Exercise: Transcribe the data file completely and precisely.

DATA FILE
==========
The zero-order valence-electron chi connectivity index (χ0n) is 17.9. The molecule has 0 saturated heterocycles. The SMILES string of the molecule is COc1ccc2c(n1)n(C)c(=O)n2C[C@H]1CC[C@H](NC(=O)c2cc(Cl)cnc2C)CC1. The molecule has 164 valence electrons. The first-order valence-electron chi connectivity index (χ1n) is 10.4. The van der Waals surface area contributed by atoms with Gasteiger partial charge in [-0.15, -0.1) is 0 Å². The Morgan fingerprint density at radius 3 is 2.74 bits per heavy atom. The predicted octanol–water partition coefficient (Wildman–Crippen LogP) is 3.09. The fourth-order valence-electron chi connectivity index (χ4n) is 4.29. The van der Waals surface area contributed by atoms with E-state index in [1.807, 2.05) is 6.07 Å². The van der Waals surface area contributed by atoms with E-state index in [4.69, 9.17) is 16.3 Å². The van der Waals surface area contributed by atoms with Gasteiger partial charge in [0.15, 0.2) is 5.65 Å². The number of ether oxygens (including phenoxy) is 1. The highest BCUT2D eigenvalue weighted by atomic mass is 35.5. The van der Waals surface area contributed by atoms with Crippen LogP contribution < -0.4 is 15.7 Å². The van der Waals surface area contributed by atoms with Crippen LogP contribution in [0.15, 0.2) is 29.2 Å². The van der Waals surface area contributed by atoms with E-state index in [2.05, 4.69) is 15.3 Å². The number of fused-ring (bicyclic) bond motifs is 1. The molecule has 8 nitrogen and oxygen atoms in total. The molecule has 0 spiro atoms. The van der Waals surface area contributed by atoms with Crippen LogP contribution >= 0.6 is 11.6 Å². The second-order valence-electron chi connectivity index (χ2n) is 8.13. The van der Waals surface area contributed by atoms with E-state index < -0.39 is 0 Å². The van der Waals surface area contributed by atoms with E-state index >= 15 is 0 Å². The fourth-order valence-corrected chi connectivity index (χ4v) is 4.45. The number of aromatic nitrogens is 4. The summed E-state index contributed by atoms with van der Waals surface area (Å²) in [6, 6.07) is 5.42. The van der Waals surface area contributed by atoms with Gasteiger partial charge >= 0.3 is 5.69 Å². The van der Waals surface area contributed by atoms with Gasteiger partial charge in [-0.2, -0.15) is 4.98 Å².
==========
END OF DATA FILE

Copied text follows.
The zero-order valence-electron chi connectivity index (χ0n) is 17.9. The molecule has 0 saturated heterocycles. The SMILES string of the molecule is COc1ccc2c(n1)n(C)c(=O)n2C[C@H]1CC[C@H](NC(=O)c2cc(Cl)cnc2C)CC1. The molecule has 164 valence electrons. The first-order valence-electron chi connectivity index (χ1n) is 10.4. The van der Waals surface area contributed by atoms with Gasteiger partial charge in [-0.15, -0.1) is 0 Å². The Morgan fingerprint density at radius 3 is 2.74 bits per heavy atom. The predicted octanol–water partition coefficient (Wildman–Crippen LogP) is 3.09. The fourth-order valence-electron chi connectivity index (χ4n) is 4.29. The van der Waals surface area contributed by atoms with E-state index in [1.807, 2.05) is 6.07 Å². The van der Waals surface area contributed by atoms with E-state index in [4.69, 9.17) is 16.3 Å². The van der Waals surface area contributed by atoms with Gasteiger partial charge in [0.15, 0.2) is 5.65 Å². The number of ether oxygens (including phenoxy) is 1. The highest BCUT2D eigenvalue weighted by atomic mass is 35.5. The van der Waals surface area contributed by atoms with Crippen LogP contribution < -0.4 is 15.7 Å². The van der Waals surface area contributed by atoms with Crippen LogP contribution in [0.15, 0.2) is 29.2 Å². The van der Waals surface area contributed by atoms with E-state index in [2.05, 4.69) is 15.3 Å². The number of fused-ring (bicyclic) bond motifs is 1. The molecule has 8 nitrogen and oxygen atoms in total. The molecule has 0 spiro atoms. The van der Waals surface area contributed by atoms with Crippen LogP contribution >= 0.6 is 11.6 Å². The second-order valence-electron chi connectivity index (χ2n) is 8.13. The van der Waals surface area contributed by atoms with E-state index < -0.39 is 0 Å². The van der Waals surface area contributed by atoms with E-state index >= 15 is 0 Å². The fourth-order valence-corrected chi connectivity index (χ4v) is 4.45. The number of aromatic nitrogens is 4. The summed E-state index contributed by atoms with van der Waals surface area (Å²) in [6, 6.07) is 5.42. The van der Waals surface area contributed by atoms with Gasteiger partial charge >= 0.3 is 5.69 Å². The van der Waals surface area contributed by atoms with Gasteiger partial charge in [-0.2, -0.15) is 4.98 Å².